*Disclosure: While this post is sponsored by Websafety, this post is written by me and all opinions stated below reflect my very real feelings on this issue.*

Lets get to the chase. Every parent is worried about their children and their online activity (if you’re not, you should be).  We posted on LDS S.M.I.L.E. before about a Jr. High teacher here in Utah asking her students to finish the sentence “What my parents don’t know about social media is _____”.  The responses where startling.  These are good kids (many of which who are LDS) whose parents think they know what their kids are doing, but really have no idea (we’ve posted some of the responses below).

 

Out of 85 Jr. High kids polled, only 5 said they didn’t have a social media account. These students on average have an A on their grades and are by and by considered “good kids.” You should assume that your children are on social media (even if they tell you they are not) and you need to be proactive and be involved in your kids lives. It’s not the “other kids”, these are YOUR kids.

But the main problem of what to do still exists.  Ok, I see that there is a problem but I just don’t know how to really monitor everything. There are so many slang phrases, text messages and social media posts, how can a parent ever really expect to keep up? Do you know exactly what your kids are doing and what they’re looking at? I work in the social media space for a living and I can’t keep up.

Clearly, every parent needs to be proactive and frame this dialogue with their kids. It can’t just be a one-time conversation that you have with your kids and think that you’re finished with the subject (same principle goes for the “sex” talk as well).  If you don’t frame this discussion someone else will.  You need to talk to them over and over again, in the car…while doing chores…and pretty much any time a “teaching” moment presents itself.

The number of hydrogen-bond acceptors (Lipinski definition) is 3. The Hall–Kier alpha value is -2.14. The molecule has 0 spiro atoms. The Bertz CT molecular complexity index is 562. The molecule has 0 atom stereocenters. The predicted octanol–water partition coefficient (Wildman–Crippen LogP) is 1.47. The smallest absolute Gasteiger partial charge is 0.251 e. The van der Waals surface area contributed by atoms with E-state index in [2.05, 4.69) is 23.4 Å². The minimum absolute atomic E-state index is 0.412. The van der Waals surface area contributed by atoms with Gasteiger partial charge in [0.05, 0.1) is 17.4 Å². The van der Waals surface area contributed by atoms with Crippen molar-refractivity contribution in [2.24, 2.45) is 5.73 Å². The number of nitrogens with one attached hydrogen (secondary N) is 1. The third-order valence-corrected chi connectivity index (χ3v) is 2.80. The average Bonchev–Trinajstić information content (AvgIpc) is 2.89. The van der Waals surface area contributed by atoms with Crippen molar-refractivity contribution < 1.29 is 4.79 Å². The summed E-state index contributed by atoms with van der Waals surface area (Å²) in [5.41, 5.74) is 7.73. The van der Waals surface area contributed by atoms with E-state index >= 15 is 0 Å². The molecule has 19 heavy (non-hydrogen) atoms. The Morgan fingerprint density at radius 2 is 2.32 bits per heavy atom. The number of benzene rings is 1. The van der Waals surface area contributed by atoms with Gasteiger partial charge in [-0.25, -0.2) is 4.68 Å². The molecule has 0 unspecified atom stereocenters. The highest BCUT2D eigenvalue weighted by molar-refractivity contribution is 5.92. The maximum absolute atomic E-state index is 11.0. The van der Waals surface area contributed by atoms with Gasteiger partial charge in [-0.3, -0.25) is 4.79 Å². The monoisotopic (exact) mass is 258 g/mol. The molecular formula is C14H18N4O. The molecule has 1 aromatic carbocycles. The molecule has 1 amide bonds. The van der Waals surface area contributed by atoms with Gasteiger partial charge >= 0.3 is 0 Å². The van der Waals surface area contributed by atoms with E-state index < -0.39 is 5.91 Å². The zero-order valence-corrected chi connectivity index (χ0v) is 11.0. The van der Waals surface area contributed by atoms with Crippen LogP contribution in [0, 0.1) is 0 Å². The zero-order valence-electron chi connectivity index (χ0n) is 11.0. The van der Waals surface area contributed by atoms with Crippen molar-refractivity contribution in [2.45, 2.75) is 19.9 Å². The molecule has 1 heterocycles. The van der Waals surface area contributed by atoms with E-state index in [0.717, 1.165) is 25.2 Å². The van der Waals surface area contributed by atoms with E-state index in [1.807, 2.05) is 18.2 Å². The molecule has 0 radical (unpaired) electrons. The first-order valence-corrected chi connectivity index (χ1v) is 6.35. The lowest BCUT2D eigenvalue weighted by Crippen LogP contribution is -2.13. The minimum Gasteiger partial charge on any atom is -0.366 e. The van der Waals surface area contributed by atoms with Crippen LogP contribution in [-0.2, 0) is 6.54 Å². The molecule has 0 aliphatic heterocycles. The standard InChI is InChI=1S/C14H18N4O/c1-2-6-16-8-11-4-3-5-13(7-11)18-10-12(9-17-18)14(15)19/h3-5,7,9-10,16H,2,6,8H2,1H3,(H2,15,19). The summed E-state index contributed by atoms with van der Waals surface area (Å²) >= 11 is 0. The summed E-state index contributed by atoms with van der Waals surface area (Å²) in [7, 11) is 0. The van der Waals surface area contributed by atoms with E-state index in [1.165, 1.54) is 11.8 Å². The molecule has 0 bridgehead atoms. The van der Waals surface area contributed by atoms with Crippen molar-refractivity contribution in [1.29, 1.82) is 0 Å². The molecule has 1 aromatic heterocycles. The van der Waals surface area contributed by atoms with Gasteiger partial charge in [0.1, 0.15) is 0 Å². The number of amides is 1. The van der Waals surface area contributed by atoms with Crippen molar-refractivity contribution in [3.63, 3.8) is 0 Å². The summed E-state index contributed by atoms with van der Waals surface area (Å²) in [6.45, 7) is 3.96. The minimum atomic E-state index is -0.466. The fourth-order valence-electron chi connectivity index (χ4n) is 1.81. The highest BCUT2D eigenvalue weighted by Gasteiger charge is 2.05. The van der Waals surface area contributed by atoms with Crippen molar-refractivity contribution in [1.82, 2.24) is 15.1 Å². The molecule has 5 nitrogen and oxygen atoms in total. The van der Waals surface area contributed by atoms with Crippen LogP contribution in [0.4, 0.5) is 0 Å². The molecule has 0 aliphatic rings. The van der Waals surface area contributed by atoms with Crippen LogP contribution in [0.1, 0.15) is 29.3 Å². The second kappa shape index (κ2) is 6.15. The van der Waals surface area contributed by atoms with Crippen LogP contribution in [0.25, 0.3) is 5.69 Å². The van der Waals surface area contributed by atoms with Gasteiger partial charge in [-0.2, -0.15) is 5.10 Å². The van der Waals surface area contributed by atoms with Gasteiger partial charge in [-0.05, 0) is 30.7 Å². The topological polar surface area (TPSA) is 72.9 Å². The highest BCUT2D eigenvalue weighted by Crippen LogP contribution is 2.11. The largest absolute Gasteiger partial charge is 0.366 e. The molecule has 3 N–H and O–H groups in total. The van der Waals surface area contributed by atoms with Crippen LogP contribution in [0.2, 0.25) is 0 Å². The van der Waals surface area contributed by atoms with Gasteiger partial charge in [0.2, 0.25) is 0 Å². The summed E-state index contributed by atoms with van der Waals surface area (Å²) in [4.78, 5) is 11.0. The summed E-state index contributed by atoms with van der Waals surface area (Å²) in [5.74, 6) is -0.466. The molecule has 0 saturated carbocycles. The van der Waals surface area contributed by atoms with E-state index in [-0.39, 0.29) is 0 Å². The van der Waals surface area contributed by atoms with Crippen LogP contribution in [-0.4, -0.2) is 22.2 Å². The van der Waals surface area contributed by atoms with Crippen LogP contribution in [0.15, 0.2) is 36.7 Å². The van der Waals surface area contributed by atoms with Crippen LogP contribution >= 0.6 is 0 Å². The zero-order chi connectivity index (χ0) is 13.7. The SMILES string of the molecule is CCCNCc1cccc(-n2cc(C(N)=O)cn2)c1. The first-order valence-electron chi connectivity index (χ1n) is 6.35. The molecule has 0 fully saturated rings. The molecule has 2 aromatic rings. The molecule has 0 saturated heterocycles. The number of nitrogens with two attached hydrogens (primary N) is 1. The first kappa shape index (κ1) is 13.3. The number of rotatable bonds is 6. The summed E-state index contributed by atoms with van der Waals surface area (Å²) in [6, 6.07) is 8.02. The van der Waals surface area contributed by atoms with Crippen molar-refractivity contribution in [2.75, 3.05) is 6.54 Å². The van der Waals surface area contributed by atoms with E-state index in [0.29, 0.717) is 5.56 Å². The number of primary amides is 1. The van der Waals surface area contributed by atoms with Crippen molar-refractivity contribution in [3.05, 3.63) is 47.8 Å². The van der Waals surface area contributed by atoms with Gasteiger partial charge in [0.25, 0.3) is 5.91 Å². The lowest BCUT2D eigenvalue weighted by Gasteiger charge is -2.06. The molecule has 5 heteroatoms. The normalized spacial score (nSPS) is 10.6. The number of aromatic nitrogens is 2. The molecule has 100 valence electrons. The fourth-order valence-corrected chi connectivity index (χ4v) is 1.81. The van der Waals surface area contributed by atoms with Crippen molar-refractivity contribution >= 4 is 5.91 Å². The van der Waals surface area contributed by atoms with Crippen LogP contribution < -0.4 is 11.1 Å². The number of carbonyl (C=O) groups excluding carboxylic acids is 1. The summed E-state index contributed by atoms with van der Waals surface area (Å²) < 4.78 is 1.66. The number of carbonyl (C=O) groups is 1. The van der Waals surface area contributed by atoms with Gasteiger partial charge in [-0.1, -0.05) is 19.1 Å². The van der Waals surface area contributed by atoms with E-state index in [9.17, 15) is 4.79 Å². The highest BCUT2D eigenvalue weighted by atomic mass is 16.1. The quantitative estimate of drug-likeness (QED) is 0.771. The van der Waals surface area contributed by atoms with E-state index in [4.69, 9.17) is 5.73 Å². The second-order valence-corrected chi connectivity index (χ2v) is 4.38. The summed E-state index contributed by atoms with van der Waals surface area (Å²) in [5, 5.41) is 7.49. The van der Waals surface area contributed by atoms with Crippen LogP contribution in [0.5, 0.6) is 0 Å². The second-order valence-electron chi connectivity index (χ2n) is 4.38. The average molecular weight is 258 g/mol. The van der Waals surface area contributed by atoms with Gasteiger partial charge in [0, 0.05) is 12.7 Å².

In Ashlee Miller’s Facebook post, she talks about some of the lessons she took away from a meeting she attended with 300 other concerned parents.

Children are susceptible to all kinds of influence and situations.  Many times they honestly are not actively seeking out inappropriate photos/videos or texts but those things can find them.  One quick text from a kid pulling a prank, one social media comment from a classmate that spirals into a full-on shaming effort or a quick inappropriate photo on Facebook. This is why we as parents also need tools to help us along the way.

One tool that we have found to be extremely helpful is the WebSafety app.  It’s an app that help parents, protect children and help them use their mobile devices safely. It monitors where your kids are going, who they contact and who’s contacting them on their phone. You set up rules and when something that you want to know about happens, you get an alert.

 Websafety helps you to monitor and track so many things. Some of the things it helps us to monitor and do are:
  • Bullying through social media (either as the instigator or the victim)
  • Monitoring your kid’s phones for objectionable/explicit content (sexting, etc)
  • Protect your children from predators or adult content/porn
  • Monitors text messages and social media use
  • See what photos your kids are posting or interacting with on Facebook and Instagram
  • Sends real-time alerts when they see dangerous activities or cross boundaries you set.

We’ve tried it

It’s been amazing! It’s nice to have the peace of mind that we know that our kids are not receiving inappropriate messages or receiving inappropriate photos of their school friends.  We’ve tried filters in our homes that help with the internet but nothing that has been able to help with the social media and text messages. Not to mention that really only protects them when they are at home.  I’m super excited that we have this app in our family and that it allows us to help our children navigate the crazy digital world we live in. Check out the video below that talks more about some of the amazing features that Websafety provides.  You can try it free for 30 days and see if it’s a good fit for you and your family like it has been for us.